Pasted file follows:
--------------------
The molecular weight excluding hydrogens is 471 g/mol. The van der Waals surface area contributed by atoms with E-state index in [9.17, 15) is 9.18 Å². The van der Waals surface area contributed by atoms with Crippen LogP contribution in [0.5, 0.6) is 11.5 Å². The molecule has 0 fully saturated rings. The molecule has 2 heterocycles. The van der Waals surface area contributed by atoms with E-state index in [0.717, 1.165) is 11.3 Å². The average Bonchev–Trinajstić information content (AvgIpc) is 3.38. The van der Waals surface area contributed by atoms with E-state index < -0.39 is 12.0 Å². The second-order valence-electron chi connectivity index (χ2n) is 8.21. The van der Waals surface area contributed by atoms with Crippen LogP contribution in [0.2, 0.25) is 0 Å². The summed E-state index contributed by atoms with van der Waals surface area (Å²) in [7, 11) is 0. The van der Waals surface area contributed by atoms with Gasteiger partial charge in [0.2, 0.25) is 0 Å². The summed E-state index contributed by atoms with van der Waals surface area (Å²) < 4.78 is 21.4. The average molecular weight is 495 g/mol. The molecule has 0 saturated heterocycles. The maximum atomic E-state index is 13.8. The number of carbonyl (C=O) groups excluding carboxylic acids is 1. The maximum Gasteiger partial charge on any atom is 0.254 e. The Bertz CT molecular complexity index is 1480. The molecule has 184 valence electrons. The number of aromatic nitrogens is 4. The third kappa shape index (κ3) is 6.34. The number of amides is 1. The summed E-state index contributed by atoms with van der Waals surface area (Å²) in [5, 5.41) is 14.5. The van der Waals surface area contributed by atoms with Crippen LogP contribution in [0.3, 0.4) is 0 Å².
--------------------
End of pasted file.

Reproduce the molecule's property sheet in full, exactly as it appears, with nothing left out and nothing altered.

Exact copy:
The molecular weight excluding hydrogens is 471 g/mol. The van der Waals surface area contributed by atoms with E-state index in [9.17, 15) is 9.18 Å². The van der Waals surface area contributed by atoms with Crippen LogP contribution in [0.5, 0.6) is 11.5 Å². The molecule has 0 fully saturated rings. The molecule has 2 heterocycles. The van der Waals surface area contributed by atoms with E-state index in [0.717, 1.165) is 11.3 Å². The average Bonchev–Trinajstić information content (AvgIpc) is 3.38. The van der Waals surface area contributed by atoms with E-state index < -0.39 is 12.0 Å². The second-order valence-electron chi connectivity index (χ2n) is 8.21. The van der Waals surface area contributed by atoms with Crippen LogP contribution in [0.2, 0.25) is 0 Å². The summed E-state index contributed by atoms with van der Waals surface area (Å²) in [7, 11) is 0. The van der Waals surface area contributed by atoms with Gasteiger partial charge in [0.2, 0.25) is 0 Å². The summed E-state index contributed by atoms with van der Waals surface area (Å²) < 4.78 is 21.4. The average molecular weight is 495 g/mol. The molecule has 0 saturated heterocycles. The maximum atomic E-state index is 13.8. The number of carbonyl (C=O) groups excluding carboxylic acids is 1. The maximum Gasteiger partial charge on any atom is 0.254 e. The Bertz CT molecular complexity index is 1480. The molecule has 184 valence electrons. The number of aromatic nitrogens is 4. The third kappa shape index (κ3) is 6.34. The number of amides is 1. The summed E-state index contributed by atoms with van der Waals surface area (Å²) in [5, 5.41) is 14.5. The van der Waals surface area contributed by atoms with Crippen LogP contribution in [0.3, 0.4) is 0 Å².